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"Triumph of Christianity" by Tommaso Laureti (1530-1602), ceiling painting in the Sala di Constantino, Vatican Palace. Images like this one symbolize the destruction of ancient pagan culture and the "victory" of Christianity.
The 'Dark Ages' is an expression that came into use during the Enlightenment to refer to the period in Europe after the fall of the Western Roman Empire, during which open-mindedness, literacy, learning, and optimism gave way to Christian religious fundamentalism and the belief that the Second Coming was at hand. Intellectual pursuits were primarily theological in nature.
During this period, so-called 'barbarian'—generally non-literate—tribes took over the land formerly under Roman Imperial control. It was a period of widespread population movement, among Germanic peoples (the Völkerwanderung) and others (the Great Migrations). The relative paucity of written history during this period, combined with political and social instability, meant that relatively little was known about it. Though archaeological finds have changed this situation to some extent, much is still unknown about this period. The decline of literate culture, the arts and sciences, and organized education, compared to what flourished during the Roman Empire, and the fact that Christianity, perceived by many Enlightenment intellectuals as a primitive, irrational belief system became the prevailing culture and institutional form during the period, led to the categorization "Dark Ages."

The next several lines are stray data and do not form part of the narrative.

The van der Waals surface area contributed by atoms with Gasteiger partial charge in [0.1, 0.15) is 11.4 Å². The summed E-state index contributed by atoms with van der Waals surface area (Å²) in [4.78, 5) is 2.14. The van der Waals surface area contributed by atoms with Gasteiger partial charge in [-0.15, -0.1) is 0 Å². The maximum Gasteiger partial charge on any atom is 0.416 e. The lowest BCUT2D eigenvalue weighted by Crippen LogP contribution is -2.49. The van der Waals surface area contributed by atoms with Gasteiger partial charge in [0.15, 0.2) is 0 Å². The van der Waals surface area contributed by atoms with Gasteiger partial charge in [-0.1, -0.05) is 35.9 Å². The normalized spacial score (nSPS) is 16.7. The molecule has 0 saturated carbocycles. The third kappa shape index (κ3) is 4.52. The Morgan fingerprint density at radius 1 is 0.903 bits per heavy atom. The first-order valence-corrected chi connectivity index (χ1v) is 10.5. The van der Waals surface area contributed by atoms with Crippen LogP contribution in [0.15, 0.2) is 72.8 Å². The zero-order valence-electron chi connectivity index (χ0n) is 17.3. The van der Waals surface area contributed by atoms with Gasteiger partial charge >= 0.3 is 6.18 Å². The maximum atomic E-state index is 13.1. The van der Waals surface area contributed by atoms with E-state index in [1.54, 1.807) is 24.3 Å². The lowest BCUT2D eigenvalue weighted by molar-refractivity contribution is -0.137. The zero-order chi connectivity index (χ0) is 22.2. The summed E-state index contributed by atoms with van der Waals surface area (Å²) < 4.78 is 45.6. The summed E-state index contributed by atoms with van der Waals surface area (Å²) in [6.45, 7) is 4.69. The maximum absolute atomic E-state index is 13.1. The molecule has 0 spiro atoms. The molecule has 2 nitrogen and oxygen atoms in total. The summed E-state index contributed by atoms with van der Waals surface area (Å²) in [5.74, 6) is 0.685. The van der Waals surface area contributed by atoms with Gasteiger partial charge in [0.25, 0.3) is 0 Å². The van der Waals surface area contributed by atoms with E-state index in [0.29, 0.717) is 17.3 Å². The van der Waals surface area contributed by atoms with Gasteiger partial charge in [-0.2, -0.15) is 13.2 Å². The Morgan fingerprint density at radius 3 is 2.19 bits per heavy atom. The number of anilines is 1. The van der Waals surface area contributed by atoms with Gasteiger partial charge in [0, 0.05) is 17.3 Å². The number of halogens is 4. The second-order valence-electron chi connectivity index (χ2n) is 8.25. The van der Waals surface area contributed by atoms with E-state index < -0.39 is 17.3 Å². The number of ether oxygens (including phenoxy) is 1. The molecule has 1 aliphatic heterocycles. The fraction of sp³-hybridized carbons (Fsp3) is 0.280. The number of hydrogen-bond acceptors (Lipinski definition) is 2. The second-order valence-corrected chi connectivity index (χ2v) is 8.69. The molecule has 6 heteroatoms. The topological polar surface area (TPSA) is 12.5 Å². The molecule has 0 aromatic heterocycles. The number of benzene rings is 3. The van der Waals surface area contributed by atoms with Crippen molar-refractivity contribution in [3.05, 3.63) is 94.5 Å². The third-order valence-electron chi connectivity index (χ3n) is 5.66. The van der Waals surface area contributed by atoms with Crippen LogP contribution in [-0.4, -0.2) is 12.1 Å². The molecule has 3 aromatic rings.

There are no clear starting or ending points for the Dark Ages, though the half-millennium period from the Vandal sack of Rome (455CE) to the year 1000CE is commonly used, although European politics were substantially stabilized with the crowning of Charlemange as Holy Roman Emperor in 800CE.
The negative connotations of the expression Dark Ages have made it unpopular among recent historians of this period. The term Early Medieval is often preferred. The continuities between Dark Age society and late imperial Rome have been stressed by some writers, who wish to emphasise that medieval culture was already developing in the empire, and indeed continued to do so in the unconquered eastern (Byzantine) portion of the empire. However, many of the tribes who took over imperial land were initially pagan. The development of a solidly Christian Europe, in opposition to an Islamic empire based in North Africa and the Middle East, marks a major cultural and political shift, as does the development of the feudal system. With this, and the cultural developments after the Carolingian renaissance, the concept of the Dark Ages ceases to be meaningful. The "darkest" period is probably the Seventh Century (600-700BCE), co-inciding with the near collapse of the Byzantine empire from invasion first from the Persian Empire and later the Islamic takeover of the southern and eastern Mediterranean.
The image of constant barbarian warfare amid the ruins of the Roman empire continues to depict popular conceptions of the Dark Ages, influencing the creation of characters such as Conan the Barbarian. The literature of King Arthur also emerges from this confused period, as civilised urban and Christian Roman cultures attempted to defend themselves against expanding pagan tribes. The struggle between Christian and magical-pagan belief systems in the Arthurian romances epitomises this.
In cosmology's Big Bang theory, the term dark ages refers to periods of comparatively little starlight emission, during the early formation of the universe. This would have occurred after decoupling and before the first burst of star formation. Although there was little starlight during this period, there was a substantial degree of electromagnetic radiation resulting from the "Big Bang" explosion.